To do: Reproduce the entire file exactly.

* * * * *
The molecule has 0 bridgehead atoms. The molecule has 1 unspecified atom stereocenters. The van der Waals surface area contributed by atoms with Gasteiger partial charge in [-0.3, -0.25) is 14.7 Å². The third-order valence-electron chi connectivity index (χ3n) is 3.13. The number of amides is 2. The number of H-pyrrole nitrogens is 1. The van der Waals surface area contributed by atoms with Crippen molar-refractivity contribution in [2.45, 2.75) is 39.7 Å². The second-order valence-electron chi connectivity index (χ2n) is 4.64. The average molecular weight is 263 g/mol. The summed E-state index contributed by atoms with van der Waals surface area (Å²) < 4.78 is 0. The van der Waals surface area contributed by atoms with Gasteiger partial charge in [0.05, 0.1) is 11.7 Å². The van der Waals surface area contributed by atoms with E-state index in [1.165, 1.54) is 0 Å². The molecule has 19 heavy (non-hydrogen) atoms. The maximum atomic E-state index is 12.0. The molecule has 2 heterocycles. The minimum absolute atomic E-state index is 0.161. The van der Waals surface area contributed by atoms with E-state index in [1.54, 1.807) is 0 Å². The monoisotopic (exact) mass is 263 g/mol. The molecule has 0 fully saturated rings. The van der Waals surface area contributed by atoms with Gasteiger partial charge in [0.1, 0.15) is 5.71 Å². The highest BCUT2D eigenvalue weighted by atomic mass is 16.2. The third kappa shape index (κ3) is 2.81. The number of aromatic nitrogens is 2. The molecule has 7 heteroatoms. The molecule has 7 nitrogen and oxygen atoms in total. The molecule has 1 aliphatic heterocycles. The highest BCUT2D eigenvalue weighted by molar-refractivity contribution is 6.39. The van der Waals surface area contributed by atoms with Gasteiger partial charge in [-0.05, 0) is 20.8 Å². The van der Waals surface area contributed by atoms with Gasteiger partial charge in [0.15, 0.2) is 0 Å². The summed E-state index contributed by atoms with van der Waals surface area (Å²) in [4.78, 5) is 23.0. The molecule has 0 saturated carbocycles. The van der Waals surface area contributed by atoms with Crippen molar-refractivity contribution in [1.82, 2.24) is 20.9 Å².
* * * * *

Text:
The molecule has 0 bridgehead atoms. The molecule has 1 unspecified atom stereocenters. The van der Waals surface area contributed by atoms with Gasteiger partial charge in [-0.3, -0.25) is 14.7 Å². The third-order valence-electron chi connectivity index (χ3n) is 3.13. The number of amides is 2. The number of H-pyrrole nitrogens is 1. The van der Waals surface area contributed by atoms with Crippen molar-refractivity contribution in [2.45, 2.75) is 39.7 Å². The second-order valence-electron chi connectivity index (χ2n) is 4.64. The average molecular weight is 263 g/mol. The summed E-state index contributed by atoms with van der Waals surface area (Å²) < 4.78 is 0. The van der Waals surface area contributed by atoms with Gasteiger partial charge in [0.05, 0.1) is 11.7 Å². The van der Waals surface area contributed by atoms with E-state index in [1.165, 1.54) is 0 Å². The molecule has 19 heavy (non-hydrogen) atoms. The maximum atomic E-state index is 12.0. The molecule has 2 heterocycles. The minimum absolute atomic E-state index is 0.161. The van der Waals surface area contributed by atoms with E-state index in [1.54, 1.807) is 0 Å². The monoisotopic (exact) mass is 263 g/mol. The molecule has 0 fully saturated rings. The van der Waals surface area contributed by atoms with Gasteiger partial charge in [0.1, 0.15) is 5.71 Å². The highest BCUT2D eigenvalue weighted by atomic mass is 16.2. The third kappa shape index (κ3) is 2.81. The number of aromatic nitrogens is 2. The molecule has 7 heteroatoms. The molecule has 7 nitrogen and oxygen atoms in total. The molecule has 1 aliphatic heterocycles. The highest BCUT2D eigenvalue weighted by molar-refractivity contribution is 6.39. The van der Waals surface area contributed by atoms with Gasteiger partial charge in [-0.05, 0) is 20.8 Å². The van der Waals surface area contributed by atoms with Gasteiger partial charge in [0.15, 0.2) is 0 Å². The summed E-state index contributed by atoms with van der Waals surface area (Å²) in [4.78, 5) is 23.0. The molecule has 0 saturated carbocycles. The van der Waals surface area contributed by atoms with Crippen molar-refractivity contribution in [1.82, 2.24) is 20.9 Å².